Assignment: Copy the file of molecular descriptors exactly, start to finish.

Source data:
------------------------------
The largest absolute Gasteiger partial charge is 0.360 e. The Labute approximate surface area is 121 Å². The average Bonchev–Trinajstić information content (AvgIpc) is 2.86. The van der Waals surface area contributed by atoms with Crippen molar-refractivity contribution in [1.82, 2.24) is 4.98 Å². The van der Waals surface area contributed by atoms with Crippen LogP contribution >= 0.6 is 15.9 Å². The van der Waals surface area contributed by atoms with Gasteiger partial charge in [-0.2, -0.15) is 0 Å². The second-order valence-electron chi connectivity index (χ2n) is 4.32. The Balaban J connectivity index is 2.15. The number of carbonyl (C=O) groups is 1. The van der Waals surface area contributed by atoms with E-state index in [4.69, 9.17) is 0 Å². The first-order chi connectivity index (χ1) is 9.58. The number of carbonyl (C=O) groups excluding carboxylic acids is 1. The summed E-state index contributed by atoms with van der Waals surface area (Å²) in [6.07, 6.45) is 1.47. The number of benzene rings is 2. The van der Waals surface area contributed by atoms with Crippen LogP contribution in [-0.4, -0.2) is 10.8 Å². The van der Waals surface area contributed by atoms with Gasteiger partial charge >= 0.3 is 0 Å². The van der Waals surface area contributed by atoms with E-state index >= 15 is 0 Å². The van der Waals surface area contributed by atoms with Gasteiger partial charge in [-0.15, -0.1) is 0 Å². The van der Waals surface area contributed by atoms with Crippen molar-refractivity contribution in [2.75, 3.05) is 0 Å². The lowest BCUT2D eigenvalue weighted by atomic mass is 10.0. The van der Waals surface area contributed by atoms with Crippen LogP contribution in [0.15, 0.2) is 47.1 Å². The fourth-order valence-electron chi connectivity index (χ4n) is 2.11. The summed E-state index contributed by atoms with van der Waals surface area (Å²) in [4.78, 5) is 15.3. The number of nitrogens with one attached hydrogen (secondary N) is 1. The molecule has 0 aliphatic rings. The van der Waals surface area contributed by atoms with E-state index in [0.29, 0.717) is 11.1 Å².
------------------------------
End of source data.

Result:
The largest absolute Gasteiger partial charge is 0.360 e. The Labute approximate surface area is 121 Å². The average Bonchev–Trinajstić information content (AvgIpc) is 2.86. The van der Waals surface area contributed by atoms with Crippen molar-refractivity contribution in [1.82, 2.24) is 4.98 Å². The van der Waals surface area contributed by atoms with Crippen LogP contribution >= 0.6 is 15.9 Å². The van der Waals surface area contributed by atoms with Gasteiger partial charge in [-0.2, -0.15) is 0 Å². The second-order valence-electron chi connectivity index (χ2n) is 4.32. The Balaban J connectivity index is 2.15. The number of carbonyl (C=O) groups is 1. The van der Waals surface area contributed by atoms with E-state index in [4.69, 9.17) is 0 Å². The first-order chi connectivity index (χ1) is 9.58. The number of carbonyl (C=O) groups excluding carboxylic acids is 1. The summed E-state index contributed by atoms with van der Waals surface area (Å²) in [6.07, 6.45) is 1.47. The number of benzene rings is 2. The van der Waals surface area contributed by atoms with Crippen LogP contribution in [-0.4, -0.2) is 10.8 Å². The van der Waals surface area contributed by atoms with Gasteiger partial charge >= 0.3 is 0 Å². The van der Waals surface area contributed by atoms with E-state index >= 15 is 0 Å². The van der Waals surface area contributed by atoms with Gasteiger partial charge in [-0.15, -0.1) is 0 Å². The van der Waals surface area contributed by atoms with Crippen molar-refractivity contribution in [2.75, 3.05) is 0 Å². The lowest BCUT2D eigenvalue weighted by atomic mass is 10.0. The van der Waals surface area contributed by atoms with Crippen LogP contribution in [0.15, 0.2) is 47.1 Å². The fourth-order valence-electron chi connectivity index (χ4n) is 2.11. The summed E-state index contributed by atoms with van der Waals surface area (Å²) in [4.78, 5) is 15.3. The number of nitrogens with one attached hydrogen (secondary N) is 1. The molecule has 0 aliphatic rings. The van der Waals surface area contributed by atoms with E-state index in [0.29, 0.717) is 11.1 Å².